Service locator drawback

Service locator is basically a container containing all the dependencies in one place. We can then inject this container in our service and use whatever dependency we need from it. An example would be

<?php class ExampleService { private $container; public function __construct(ContainerInterface $container) { $this->container = $container; } public function executeCode() { $data = $this->container->useDb('database')->get('someDataKey'); } }
Code language: HTML, XML (xml)

While this sounds fine, it’s problematic because we don’t know what is the actual dependency of our class.
We only know that our Service class depends on the ContainerInterface, but apart from that, we don’t know precisely which one it is. We only know that it needs to work with a database in the executeCode method. In contrast to this, when we used dependency injection in the ExampleService, we knew exactly that it depends on the Database interface (it expects the database).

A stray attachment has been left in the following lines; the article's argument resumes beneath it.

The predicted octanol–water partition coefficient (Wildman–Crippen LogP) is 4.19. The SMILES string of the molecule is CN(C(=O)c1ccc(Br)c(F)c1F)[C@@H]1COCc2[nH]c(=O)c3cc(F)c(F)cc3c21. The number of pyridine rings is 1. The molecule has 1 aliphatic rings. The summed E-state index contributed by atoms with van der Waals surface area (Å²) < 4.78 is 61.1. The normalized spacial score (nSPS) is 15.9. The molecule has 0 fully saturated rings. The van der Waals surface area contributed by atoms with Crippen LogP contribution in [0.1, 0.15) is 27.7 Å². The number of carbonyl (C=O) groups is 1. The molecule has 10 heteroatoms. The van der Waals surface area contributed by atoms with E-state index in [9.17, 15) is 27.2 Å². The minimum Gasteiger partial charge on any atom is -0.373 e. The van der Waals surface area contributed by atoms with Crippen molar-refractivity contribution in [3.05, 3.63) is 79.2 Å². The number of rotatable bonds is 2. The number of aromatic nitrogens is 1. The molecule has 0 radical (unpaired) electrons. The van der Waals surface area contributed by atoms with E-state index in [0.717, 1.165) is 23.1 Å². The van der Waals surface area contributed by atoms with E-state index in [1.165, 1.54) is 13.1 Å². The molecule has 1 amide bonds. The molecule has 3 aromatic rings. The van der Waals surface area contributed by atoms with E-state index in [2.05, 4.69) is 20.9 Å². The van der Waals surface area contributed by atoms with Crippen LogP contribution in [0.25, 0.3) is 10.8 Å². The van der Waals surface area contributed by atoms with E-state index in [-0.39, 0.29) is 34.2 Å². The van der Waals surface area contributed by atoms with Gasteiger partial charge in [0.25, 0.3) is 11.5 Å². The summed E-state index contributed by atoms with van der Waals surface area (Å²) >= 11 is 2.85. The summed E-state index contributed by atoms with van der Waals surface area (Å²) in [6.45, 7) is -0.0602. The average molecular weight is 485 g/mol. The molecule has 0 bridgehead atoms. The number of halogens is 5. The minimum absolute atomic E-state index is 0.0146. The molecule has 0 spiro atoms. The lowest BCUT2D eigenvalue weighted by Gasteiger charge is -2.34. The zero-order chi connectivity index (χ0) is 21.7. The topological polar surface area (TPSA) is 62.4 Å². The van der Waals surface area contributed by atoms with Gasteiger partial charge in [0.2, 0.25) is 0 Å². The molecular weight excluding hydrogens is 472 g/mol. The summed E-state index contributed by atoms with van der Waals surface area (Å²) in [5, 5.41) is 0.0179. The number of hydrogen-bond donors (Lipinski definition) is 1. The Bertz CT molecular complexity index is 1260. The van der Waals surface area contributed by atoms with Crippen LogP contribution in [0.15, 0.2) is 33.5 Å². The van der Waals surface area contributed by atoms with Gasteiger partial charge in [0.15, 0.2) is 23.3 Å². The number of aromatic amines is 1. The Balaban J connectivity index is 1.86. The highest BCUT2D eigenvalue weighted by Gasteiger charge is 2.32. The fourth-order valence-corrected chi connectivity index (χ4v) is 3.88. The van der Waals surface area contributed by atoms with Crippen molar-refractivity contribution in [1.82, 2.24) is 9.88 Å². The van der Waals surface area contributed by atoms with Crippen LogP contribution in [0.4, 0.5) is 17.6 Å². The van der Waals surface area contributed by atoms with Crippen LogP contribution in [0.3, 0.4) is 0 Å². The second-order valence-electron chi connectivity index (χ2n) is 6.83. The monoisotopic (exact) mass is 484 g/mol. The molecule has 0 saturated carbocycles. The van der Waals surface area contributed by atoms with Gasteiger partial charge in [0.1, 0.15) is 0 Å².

While in a sense you are decoupling your code like with dependency injection, you are obfuscating the dependency graph. This can make it harder for you to debug errors in case anything breaks when the code changes, and it may make the system difficult to maintain.

Dependency injection container

In our WordPress projects we recently started implementing the dependency injection container using the php-di library. This library is great because it offers automatic autowiring of the dependencies. Autowiring is the ability of the container to automatically create and inject dependencies.

WordPress is a bit specific because it works with hooks (actions and filters, not React hooks). So to initialize the class we need to register our actions and filters that are located in the class. For this we use a register() method as a place for the hooks. At our plugin initial point we add a list of classes in the get_service_classes() method, which returns an array of fully qualified class names

<?php private function get_service_classes() : array { return [ Admin\Optimizations::class, Users\User_Manager::class, ... ]; }